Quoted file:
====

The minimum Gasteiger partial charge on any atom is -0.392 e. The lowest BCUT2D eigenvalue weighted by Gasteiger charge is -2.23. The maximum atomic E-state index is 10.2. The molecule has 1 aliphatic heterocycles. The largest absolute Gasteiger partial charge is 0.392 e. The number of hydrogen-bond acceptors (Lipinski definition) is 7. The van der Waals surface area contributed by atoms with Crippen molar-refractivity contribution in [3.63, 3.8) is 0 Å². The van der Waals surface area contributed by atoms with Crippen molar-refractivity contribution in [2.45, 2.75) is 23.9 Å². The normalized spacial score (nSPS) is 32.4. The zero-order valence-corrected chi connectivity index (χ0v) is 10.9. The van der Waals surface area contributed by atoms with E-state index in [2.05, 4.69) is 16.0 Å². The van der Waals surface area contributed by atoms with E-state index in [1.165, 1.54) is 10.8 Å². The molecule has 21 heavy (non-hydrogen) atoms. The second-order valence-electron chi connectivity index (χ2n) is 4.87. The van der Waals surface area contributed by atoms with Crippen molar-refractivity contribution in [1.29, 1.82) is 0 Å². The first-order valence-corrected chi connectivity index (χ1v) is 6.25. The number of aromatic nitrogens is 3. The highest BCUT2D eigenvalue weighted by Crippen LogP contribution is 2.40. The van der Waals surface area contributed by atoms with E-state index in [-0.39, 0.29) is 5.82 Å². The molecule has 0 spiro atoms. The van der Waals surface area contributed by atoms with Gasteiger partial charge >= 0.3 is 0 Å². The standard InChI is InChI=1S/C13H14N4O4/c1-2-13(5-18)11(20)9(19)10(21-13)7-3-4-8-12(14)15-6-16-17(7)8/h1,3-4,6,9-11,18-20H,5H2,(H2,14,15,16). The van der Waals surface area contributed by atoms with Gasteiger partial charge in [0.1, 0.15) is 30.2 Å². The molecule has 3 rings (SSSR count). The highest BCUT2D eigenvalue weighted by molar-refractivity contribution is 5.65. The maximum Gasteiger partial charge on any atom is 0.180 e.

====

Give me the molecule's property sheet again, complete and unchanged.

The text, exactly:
The minimum Gasteiger partial charge on any atom is -0.392 e. The lowest BCUT2D eigenvalue weighted by Gasteiger charge is -2.23. The maximum atomic E-state index is 10.2. The molecule has 1 aliphatic heterocycles. The largest absolute Gasteiger partial charge is 0.392 e. The number of hydrogen-bond acceptors (Lipinski definition) is 7. The van der Waals surface area contributed by atoms with Crippen molar-refractivity contribution in [3.63, 3.8) is 0 Å². The van der Waals surface area contributed by atoms with Crippen molar-refractivity contribution in [2.45, 2.75) is 23.9 Å². The normalized spacial score (nSPS) is 32.4. The zero-order valence-corrected chi connectivity index (χ0v) is 10.9. The van der Waals surface area contributed by atoms with E-state index in [2.05, 4.69) is 16.0 Å². The van der Waals surface area contributed by atoms with E-state index in [1.165, 1.54) is 10.8 Å². The molecule has 21 heavy (non-hydrogen) atoms. The second-order valence-electron chi connectivity index (χ2n) is 4.87. The van der Waals surface area contributed by atoms with Crippen molar-refractivity contribution in [1.29, 1.82) is 0 Å². The first-order valence-corrected chi connectivity index (χ1v) is 6.25. The number of aromatic nitrogens is 3. The highest BCUT2D eigenvalue weighted by Crippen LogP contribution is 2.40. The van der Waals surface area contributed by atoms with E-state index in [-0.39, 0.29) is 5.82 Å². The molecule has 0 spiro atoms. The van der Waals surface area contributed by atoms with Gasteiger partial charge >= 0.3 is 0 Å². The standard InChI is InChI=1S/C13H14N4O4/c1-2-13(5-18)11(20)9(19)10(21-13)7-3-4-8-12(14)15-6-16-17(7)8/h1,3-4,6,9-11,18-20H,5H2,(H2,14,15,16). The van der Waals surface area contributed by atoms with Gasteiger partial charge in [0.1, 0.15) is 30.2 Å². The molecule has 3 rings (SSSR count). The highest BCUT2D eigenvalue weighted by molar-refractivity contribution is 5.65. The maximum Gasteiger partial charge on any atom is 0.180 e.